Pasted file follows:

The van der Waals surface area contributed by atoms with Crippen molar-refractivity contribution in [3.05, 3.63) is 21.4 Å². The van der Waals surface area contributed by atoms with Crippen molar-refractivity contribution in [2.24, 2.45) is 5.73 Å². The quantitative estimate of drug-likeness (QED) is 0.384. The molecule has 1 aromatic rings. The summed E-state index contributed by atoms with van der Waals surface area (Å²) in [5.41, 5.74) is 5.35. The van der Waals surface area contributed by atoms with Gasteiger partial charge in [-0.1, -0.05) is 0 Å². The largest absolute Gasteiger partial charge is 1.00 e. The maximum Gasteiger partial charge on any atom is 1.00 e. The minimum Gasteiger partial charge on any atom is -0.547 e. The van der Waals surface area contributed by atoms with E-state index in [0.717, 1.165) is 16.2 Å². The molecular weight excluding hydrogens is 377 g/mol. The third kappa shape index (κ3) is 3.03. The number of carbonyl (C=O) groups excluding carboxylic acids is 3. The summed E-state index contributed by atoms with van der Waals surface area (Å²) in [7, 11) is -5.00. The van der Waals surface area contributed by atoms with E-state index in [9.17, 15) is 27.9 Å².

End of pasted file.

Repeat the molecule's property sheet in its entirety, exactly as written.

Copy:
The van der Waals surface area contributed by atoms with Crippen molar-refractivity contribution in [3.05, 3.63) is 21.4 Å². The van der Waals surface area contributed by atoms with Crippen molar-refractivity contribution in [2.24, 2.45) is 5.73 Å². The quantitative estimate of drug-likeness (QED) is 0.384. The molecule has 1 aromatic rings. The summed E-state index contributed by atoms with van der Waals surface area (Å²) in [5.41, 5.74) is 5.35. The van der Waals surface area contributed by atoms with Gasteiger partial charge in [-0.1, -0.05) is 0 Å². The largest absolute Gasteiger partial charge is 1.00 e. The maximum Gasteiger partial charge on any atom is 1.00 e. The minimum Gasteiger partial charge on any atom is -0.547 e. The van der Waals surface area contributed by atoms with E-state index in [0.717, 1.165) is 16.2 Å². The molecular weight excluding hydrogens is 377 g/mol. The third kappa shape index (κ3) is 3.03. The number of carbonyl (C=O) groups excluding carboxylic acids is 3. The summed E-state index contributed by atoms with van der Waals surface area (Å²) in [7, 11) is -5.00. The van der Waals surface area contributed by atoms with E-state index in [9.17, 15) is 27.9 Å².